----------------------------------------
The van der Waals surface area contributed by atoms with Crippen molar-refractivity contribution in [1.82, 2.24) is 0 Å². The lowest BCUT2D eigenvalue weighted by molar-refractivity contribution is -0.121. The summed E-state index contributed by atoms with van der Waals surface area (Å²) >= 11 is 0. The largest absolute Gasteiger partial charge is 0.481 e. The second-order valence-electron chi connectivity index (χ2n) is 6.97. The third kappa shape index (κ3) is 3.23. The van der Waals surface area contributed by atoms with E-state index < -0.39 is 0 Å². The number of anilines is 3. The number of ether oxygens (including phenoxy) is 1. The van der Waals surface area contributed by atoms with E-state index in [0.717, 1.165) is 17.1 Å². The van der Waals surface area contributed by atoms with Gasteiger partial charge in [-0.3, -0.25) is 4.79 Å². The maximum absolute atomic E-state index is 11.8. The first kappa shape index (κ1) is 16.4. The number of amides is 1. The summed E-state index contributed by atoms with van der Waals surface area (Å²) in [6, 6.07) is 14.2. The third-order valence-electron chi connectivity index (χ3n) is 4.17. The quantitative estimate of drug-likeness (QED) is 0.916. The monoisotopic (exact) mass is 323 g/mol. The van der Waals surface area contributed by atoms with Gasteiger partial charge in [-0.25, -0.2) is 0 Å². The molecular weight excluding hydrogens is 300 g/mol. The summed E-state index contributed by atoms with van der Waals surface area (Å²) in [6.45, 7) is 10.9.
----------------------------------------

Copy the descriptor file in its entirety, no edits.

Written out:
The van der Waals surface area contributed by atoms with Crippen molar-refractivity contribution in [1.82, 2.24) is 0 Å². The lowest BCUT2D eigenvalue weighted by molar-refractivity contribution is -0.121. The summed E-state index contributed by atoms with van der Waals surface area (Å²) >= 11 is 0. The largest absolute Gasteiger partial charge is 0.481 e. The second-order valence-electron chi connectivity index (χ2n) is 6.97. The third kappa shape index (κ3) is 3.23. The van der Waals surface area contributed by atoms with E-state index < -0.39 is 0 Å². The number of anilines is 3. The number of ether oxygens (including phenoxy) is 1. The van der Waals surface area contributed by atoms with E-state index in [0.717, 1.165) is 17.1 Å². The van der Waals surface area contributed by atoms with Gasteiger partial charge in [-0.3, -0.25) is 4.79 Å². The maximum absolute atomic E-state index is 11.8. The first kappa shape index (κ1) is 16.4. The number of amides is 1. The summed E-state index contributed by atoms with van der Waals surface area (Å²) in [6, 6.07) is 14.2. The third-order valence-electron chi connectivity index (χ3n) is 4.17. The quantitative estimate of drug-likeness (QED) is 0.916. The monoisotopic (exact) mass is 323 g/mol. The van der Waals surface area contributed by atoms with Gasteiger partial charge in [-0.25, -0.2) is 0 Å². The molecular weight excluding hydrogens is 300 g/mol. The summed E-state index contributed by atoms with van der Waals surface area (Å²) in [6.45, 7) is 10.9.